This paper argues the case that tests of how investors value corporate social performance (CSP) based upon realised stock market returns are liable to be weak tests if markets are efficient and firms change CSP policies infrequently. We provide a theoretical explanation of why this will be the case using examples to illustrate. Subsequently, we set out an alternative theoretical framework for the purposes of investigating whether markets place a positive, or a negative, valuation on CSP, and show why this (...) is superior to tests based upon Tobin’s Q. Using US KLD data, we demonstrate that, as theorised, markets place a positive value on CSP that is not detected by conventional returns-based tests. Our conclusion is that researchers who are interested in the question of whether engagement with a corporate social responsibility agenda is a value-enhancing activity for a company (as argued by some stakeholder theorists) or value destructive (as argued by Friedman, The social responsibility of business is to increase its profits, The New York Times Magazine, 1970), need to look beyond returns-based tests to answer the research question posed. (shrink)
This paper investigates the effect of corporate social responsibility (CSR) on firm value and seeks to identify the source of that value, by disaggregating the effects on forecasted profitability, long-term growth and the cost of capital. The study explores the possible risk (reducing) effects of CSR and their implications for financial measures of performance. For individual dimensions of CSR, in general strengths are positively valued and concerns are negatively valued, although the effect is not universal across all dimensions of CSR. (...) We show that these valuation effects are principally driven by CSR performance associated with better long run growth prospects, with an additional minor contribution made by a lower cost of equity capital. (shrink)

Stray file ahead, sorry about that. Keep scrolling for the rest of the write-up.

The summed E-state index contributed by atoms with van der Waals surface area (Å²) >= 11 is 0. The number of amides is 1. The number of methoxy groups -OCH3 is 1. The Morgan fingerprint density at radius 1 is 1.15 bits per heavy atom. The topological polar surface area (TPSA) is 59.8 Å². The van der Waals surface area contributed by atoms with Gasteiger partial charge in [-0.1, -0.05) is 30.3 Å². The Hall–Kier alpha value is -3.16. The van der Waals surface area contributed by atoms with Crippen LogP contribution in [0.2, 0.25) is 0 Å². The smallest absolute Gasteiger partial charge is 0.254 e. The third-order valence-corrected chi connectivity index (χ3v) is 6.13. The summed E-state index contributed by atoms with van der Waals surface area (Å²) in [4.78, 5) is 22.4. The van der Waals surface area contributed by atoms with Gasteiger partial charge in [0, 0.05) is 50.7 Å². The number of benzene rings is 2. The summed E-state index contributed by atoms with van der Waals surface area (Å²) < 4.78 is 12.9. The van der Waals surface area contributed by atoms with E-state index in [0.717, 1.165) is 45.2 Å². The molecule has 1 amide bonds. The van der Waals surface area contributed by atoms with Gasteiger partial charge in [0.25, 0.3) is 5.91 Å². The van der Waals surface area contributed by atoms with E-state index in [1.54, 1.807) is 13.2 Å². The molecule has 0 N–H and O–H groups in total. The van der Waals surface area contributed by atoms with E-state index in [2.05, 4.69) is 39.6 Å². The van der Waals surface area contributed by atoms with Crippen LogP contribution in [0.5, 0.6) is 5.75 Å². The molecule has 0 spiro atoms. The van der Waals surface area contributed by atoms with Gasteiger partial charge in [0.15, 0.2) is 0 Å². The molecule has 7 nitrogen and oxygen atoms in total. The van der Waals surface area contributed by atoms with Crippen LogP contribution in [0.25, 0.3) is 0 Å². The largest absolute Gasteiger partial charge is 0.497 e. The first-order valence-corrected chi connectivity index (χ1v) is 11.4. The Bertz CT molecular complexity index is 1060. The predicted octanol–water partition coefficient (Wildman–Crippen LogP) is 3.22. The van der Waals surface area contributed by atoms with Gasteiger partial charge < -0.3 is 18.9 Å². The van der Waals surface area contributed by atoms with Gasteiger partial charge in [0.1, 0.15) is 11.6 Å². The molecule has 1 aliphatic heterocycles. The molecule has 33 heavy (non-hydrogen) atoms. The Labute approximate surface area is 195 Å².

Originally published in 1923, this book contains a short account of the life and works of Macrobius. Whittaker analyses both of the surviving works of Macrobius in the light of competing philosophical ideas and assesses the impact these treatises had on science and reason in the Middle Ages. This book will be of value to anyone with an interest in ancient philosophy and the history of science.
Originally published in 1931, this book provides an introduction to the problems of ultimate reality. Whittaker discusses the history and prospects of metaphysical philosophy, with particular reference to the works of Plato and Leibniz. This book will be of value to anyone with an interest in metaphysics or Platonism.
To assess ethics pedagogy in science and engineering, we developed a new tool called the Engineering and Science Issues Test. ESIT measures moral judgment in a manner similar to the Defining Issues Test, second edition, but is built around technical dilemmas in science and engineering. We used a quasi-experimental approach with pre- and post-tests, and we compared the results to those of a control group with no overt ethics instruction. Our findings are that several stand-alone classes showed a significant improvement (...) compared to the control group when the metric includes multiple stages of moral development. We also found that the written test had a higher response rate and sensitivity to pedagogy than the electronic version. We do not find significant differences on pre- test scores with respect to age, education level, gender or political leanings, but we do on whether subjects were native English speakers. We did not find significant differences on pre- test scores based on whether subjects had previous ethics instruction; this could suggest a lack of a long-term effect from the instruction. (shrink)